Like 60’s Batman, but with more snake-blood. 

I couldn't find a picture of a smashed snake, so I chose this one of a bludgeoned woman instead.

By the time I knew what was happening I’d hammered its head about six times with the rock. Then I placed the rock on top of what was left of its skull and stomped down about another six times. Goo was on the roadside, and blood speckled my fingers. My girlfriend said I looked like a maniac. I just wanted it to be dead – medically and incontrovertibly dead – to deliver it from any further agony. The aim was to euthanise the snake, not subject it to a Guantanamo Bay-style shit-kicking.

Mission accomplished: it was dead. It now looked less like a formerly-living creature, and more like the end of a flex of cord that someone had dipped in tomato sauce. And the act of killing it had felt no more unpleasant than slamming a paperweight into a block of warm butter. Those are the kinds of sentences that serial killers smuggle out of prison when they’re writing their memoirs. ‘It all started with the snake. From there, hitch-hikers were easy…’

A German couple walking down the road saw me do it. I approached them, bloodied-rock in hand, shouting: ‘I’m not a snake murderer!’ and then attempted to explain my actions to them. They didn’t speak very good English, so I’m not sure what impression of British people I left them with.

A little farther along the road my girlfriend and I encountered a stray dog, hobbling and panting in the heat.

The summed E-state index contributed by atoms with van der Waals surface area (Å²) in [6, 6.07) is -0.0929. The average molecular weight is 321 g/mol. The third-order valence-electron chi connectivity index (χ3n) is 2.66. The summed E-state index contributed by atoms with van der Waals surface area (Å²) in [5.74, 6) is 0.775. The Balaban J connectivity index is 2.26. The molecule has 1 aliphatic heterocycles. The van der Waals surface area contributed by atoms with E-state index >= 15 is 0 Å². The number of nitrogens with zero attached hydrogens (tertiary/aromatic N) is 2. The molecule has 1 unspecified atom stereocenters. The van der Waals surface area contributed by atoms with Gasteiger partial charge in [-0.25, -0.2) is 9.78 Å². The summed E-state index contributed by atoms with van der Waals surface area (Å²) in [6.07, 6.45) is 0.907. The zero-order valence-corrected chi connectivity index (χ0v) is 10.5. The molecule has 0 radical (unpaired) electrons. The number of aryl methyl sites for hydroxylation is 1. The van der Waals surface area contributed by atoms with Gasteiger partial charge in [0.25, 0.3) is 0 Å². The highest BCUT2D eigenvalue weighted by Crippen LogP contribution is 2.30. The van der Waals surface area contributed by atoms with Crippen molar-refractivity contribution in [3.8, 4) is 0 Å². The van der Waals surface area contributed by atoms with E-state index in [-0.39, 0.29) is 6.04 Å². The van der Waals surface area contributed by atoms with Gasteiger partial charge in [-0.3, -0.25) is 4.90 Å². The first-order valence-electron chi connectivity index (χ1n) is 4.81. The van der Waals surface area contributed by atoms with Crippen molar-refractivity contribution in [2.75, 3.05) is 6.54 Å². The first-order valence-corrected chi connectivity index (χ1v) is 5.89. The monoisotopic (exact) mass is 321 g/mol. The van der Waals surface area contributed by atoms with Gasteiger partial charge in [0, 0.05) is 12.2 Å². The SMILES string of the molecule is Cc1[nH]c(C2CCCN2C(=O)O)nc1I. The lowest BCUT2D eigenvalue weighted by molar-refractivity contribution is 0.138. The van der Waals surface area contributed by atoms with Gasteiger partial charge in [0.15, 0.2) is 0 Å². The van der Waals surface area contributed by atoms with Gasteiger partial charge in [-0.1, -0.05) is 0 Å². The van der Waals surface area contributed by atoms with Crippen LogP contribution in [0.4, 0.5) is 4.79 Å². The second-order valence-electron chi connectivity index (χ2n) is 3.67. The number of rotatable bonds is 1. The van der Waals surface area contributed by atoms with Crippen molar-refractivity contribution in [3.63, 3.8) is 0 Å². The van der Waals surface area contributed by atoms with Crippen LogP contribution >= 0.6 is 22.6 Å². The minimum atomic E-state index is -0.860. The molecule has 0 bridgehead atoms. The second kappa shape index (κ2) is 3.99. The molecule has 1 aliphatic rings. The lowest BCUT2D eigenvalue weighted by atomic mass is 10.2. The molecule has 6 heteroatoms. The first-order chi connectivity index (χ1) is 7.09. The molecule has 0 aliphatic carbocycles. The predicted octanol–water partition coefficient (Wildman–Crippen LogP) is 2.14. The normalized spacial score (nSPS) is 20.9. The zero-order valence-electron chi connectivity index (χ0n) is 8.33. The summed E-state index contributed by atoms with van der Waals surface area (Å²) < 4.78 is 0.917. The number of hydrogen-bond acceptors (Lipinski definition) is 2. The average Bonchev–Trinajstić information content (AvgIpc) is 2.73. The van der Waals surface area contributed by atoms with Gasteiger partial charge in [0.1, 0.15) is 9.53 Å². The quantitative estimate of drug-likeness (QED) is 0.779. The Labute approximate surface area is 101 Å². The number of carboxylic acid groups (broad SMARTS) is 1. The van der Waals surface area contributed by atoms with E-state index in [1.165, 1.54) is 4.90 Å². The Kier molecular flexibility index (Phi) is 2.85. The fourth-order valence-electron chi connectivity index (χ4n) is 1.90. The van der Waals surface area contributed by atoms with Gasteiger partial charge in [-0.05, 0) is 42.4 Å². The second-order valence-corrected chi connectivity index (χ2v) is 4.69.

‘Poor beast,’ I said. ‘Looks on its last legs.’

She looked at me and smiled, ‘You’re not going to bash its head in with a rock, too, are you?’

‘No,’ I laughed. ‘No, of course not, no. Certainly not…’


‘…at least…’

It was a very poorly dog.

‘…I don’t think so…’


Dracula: nonce.

‘Bloody place is crawlin’ with fakkin’ vampires,’ says White Van Man Helsing in the film’s first scene. ‘Why can’t they all just fakk off back to Romania?’

Helsing, played by Ray Winstone, snarls these words as he pulls up outside Castle Dracula in his dodgy white van. The action takes place not in Transylvania, but Hackney, where Dracula has built his castle using taxpayers’ money and PFI subsidies. Armed only with a lifetime’s worth of knowledge amassed from The Sun, and fingers of steel thanks to thirty-five years of arse scratching, Van Man Helsing has his work cut out for him. Especially since he refuses to use traditional methods to take down his nemesis. ‘Garlic? Bloody Frog cunts would love it if I used garlic, wouldn’t they? Not until those European nonces let us have our fakkin’ bendy bananas back!’

'Ooooy! You causin' bubble, you pointy-toothed slag?'

‘The Wolfman is alright,’ Helsing tells his apprentice, Danny Dyer, played by TV’s Danny Dyer, ‘at least ee can look after ’imself in a scrap. But that muppet up there, readin’ his bloody books, ’avin bloody orgies and suckin’ ar bloody British blood without liftin‘ a finger to pay tax? Makes my bloody British blood boil, so it does!’

Helsing manages to take out Dracula by force-feeding him a bag of Greggs’ pies until the count succumbs to a massive coronary. ‘Steak-and-kidney pie froo the ‘art,’ he quips, ‘Bloody mug.’

IF YOU LIKE THIS, YOU’LL LOVE: DSS Interview With the Vampire. Tom Cruise has a tough time convincing the council that his disability benefits are kosher. Especially since they’ve got a video of him draining a virgin while he’s been claiming for a bad back.